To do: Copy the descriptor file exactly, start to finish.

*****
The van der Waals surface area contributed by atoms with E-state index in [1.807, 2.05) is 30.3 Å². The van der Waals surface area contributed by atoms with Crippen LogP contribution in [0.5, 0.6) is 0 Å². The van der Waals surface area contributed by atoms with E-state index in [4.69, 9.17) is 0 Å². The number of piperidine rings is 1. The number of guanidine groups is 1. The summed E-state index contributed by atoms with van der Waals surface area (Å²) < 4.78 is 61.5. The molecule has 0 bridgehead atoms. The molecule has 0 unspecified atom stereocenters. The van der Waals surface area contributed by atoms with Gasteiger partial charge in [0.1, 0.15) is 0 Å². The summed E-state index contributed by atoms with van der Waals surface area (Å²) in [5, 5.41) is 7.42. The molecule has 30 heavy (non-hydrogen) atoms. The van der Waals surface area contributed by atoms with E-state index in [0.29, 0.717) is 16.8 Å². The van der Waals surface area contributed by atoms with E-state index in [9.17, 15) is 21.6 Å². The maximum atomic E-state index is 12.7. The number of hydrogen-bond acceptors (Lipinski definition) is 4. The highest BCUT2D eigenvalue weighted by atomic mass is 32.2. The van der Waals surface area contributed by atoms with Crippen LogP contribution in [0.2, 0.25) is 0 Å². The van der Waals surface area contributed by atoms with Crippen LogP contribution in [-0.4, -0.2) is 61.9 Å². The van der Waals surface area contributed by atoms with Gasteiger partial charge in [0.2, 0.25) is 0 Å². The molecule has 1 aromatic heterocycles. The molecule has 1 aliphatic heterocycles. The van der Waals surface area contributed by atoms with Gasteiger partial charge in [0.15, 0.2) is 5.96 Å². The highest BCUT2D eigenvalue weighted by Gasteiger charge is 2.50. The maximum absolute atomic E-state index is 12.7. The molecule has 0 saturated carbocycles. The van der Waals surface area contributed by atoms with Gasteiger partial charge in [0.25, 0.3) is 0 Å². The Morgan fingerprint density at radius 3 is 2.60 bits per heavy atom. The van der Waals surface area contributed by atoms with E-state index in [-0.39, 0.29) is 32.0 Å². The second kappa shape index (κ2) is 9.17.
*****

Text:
The van der Waals surface area contributed by atoms with E-state index in [1.807, 2.05) is 30.3 Å². The van der Waals surface area contributed by atoms with Crippen LogP contribution in [0.5, 0.6) is 0 Å². The van der Waals surface area contributed by atoms with E-state index in [4.69, 9.17) is 0 Å². The number of piperidine rings is 1. The number of guanidine groups is 1. The summed E-state index contributed by atoms with van der Waals surface area (Å²) < 4.78 is 61.5. The molecule has 0 bridgehead atoms. The molecule has 0 unspecified atom stereocenters. The van der Waals surface area contributed by atoms with Gasteiger partial charge in [0.1, 0.15) is 0 Å². The summed E-state index contributed by atoms with van der Waals surface area (Å²) in [5, 5.41) is 7.42. The molecule has 30 heavy (non-hydrogen) atoms. The van der Waals surface area contributed by atoms with E-state index in [0.29, 0.717) is 16.8 Å². The van der Waals surface area contributed by atoms with E-state index in [9.17, 15) is 21.6 Å². The maximum atomic E-state index is 12.7. The number of hydrogen-bond acceptors (Lipinski definition) is 4. The highest BCUT2D eigenvalue weighted by atomic mass is 32.2. The van der Waals surface area contributed by atoms with Crippen LogP contribution in [0.2, 0.25) is 0 Å². The van der Waals surface area contributed by atoms with Crippen LogP contribution in [-0.4, -0.2) is 61.9 Å². The van der Waals surface area contributed by atoms with Gasteiger partial charge in [0.2, 0.25) is 0 Å². The molecule has 1 aromatic heterocycles. The molecule has 1 aliphatic heterocycles. The van der Waals surface area contributed by atoms with Gasteiger partial charge in [0.15, 0.2) is 5.96 Å². The highest BCUT2D eigenvalue weighted by Gasteiger charge is 2.50. The maximum absolute atomic E-state index is 12.7. The molecule has 0 saturated carbocycles. The van der Waals surface area contributed by atoms with Gasteiger partial charge in [0.25, 0.3) is 0 Å². The Morgan fingerprint density at radius 3 is 2.60 bits per heavy atom. The van der Waals surface area contributed by atoms with E-state index in [-0.39, 0.29) is 32.0 Å². The second kappa shape index (κ2) is 9.17.